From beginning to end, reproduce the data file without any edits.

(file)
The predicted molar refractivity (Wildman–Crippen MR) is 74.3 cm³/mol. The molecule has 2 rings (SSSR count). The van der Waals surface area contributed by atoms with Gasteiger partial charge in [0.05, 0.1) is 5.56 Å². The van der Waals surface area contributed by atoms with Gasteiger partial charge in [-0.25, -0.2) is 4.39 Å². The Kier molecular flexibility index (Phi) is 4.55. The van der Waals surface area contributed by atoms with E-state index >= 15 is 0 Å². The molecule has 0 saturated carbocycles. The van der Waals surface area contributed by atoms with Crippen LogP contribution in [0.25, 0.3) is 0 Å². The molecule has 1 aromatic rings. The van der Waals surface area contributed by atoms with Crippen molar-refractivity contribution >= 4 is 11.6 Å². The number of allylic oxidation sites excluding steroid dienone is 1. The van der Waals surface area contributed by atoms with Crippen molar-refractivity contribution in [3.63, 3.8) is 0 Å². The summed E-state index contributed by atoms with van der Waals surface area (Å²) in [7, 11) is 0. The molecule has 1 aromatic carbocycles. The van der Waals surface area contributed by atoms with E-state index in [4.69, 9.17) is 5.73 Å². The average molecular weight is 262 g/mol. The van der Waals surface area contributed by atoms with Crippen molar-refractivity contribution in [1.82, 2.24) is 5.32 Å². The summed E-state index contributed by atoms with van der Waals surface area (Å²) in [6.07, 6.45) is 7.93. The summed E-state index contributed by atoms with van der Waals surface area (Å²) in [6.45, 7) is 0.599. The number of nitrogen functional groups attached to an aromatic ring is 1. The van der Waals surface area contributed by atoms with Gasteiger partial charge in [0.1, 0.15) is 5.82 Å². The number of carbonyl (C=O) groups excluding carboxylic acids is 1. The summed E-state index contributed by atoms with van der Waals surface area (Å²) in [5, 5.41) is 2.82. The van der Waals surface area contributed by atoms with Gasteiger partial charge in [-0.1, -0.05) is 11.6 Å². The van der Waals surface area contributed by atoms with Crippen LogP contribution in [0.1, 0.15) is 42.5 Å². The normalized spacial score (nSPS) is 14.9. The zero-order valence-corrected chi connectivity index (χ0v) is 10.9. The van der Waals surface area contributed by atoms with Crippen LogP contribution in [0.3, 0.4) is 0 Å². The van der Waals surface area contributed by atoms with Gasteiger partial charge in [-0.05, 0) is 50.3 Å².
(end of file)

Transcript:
The predicted molar refractivity (Wildman–Crippen MR) is 74.3 cm³/mol. The molecule has 2 rings (SSSR count). The van der Waals surface area contributed by atoms with Gasteiger partial charge in [0.05, 0.1) is 5.56 Å². The van der Waals surface area contributed by atoms with Gasteiger partial charge in [-0.25, -0.2) is 4.39 Å². The Kier molecular flexibility index (Phi) is 4.55. The van der Waals surface area contributed by atoms with E-state index >= 15 is 0 Å². The molecule has 0 saturated carbocycles. The van der Waals surface area contributed by atoms with Crippen LogP contribution in [0.25, 0.3) is 0 Å². The molecule has 1 aromatic rings. The van der Waals surface area contributed by atoms with Crippen molar-refractivity contribution >= 4 is 11.6 Å². The number of allylic oxidation sites excluding steroid dienone is 1. The van der Waals surface area contributed by atoms with Crippen molar-refractivity contribution in [3.63, 3.8) is 0 Å². The summed E-state index contributed by atoms with van der Waals surface area (Å²) in [7, 11) is 0. The molecule has 1 aromatic carbocycles. The van der Waals surface area contributed by atoms with E-state index in [4.69, 9.17) is 5.73 Å². The average molecular weight is 262 g/mol. The van der Waals surface area contributed by atoms with Crippen molar-refractivity contribution in [1.82, 2.24) is 5.32 Å². The summed E-state index contributed by atoms with van der Waals surface area (Å²) in [6.07, 6.45) is 7.93. The summed E-state index contributed by atoms with van der Waals surface area (Å²) in [6.45, 7) is 0.599. The number of nitrogen functional groups attached to an aromatic ring is 1. The van der Waals surface area contributed by atoms with Gasteiger partial charge in [0.1, 0.15) is 5.82 Å². The number of carbonyl (C=O) groups excluding carboxylic acids is 1. The summed E-state index contributed by atoms with van der Waals surface area (Å²) in [5, 5.41) is 2.82. The van der Waals surface area contributed by atoms with Gasteiger partial charge in [-0.1, -0.05) is 11.6 Å². The van der Waals surface area contributed by atoms with Crippen LogP contribution in [0.1, 0.15) is 42.5 Å². The normalized spacial score (nSPS) is 14.9. The zero-order valence-corrected chi connectivity index (χ0v) is 10.9. The van der Waals surface area contributed by atoms with Crippen LogP contribution in [0.3, 0.4) is 0 Å². The van der Waals surface area contributed by atoms with Gasteiger partial charge in [-0.05, 0) is 50.3 Å².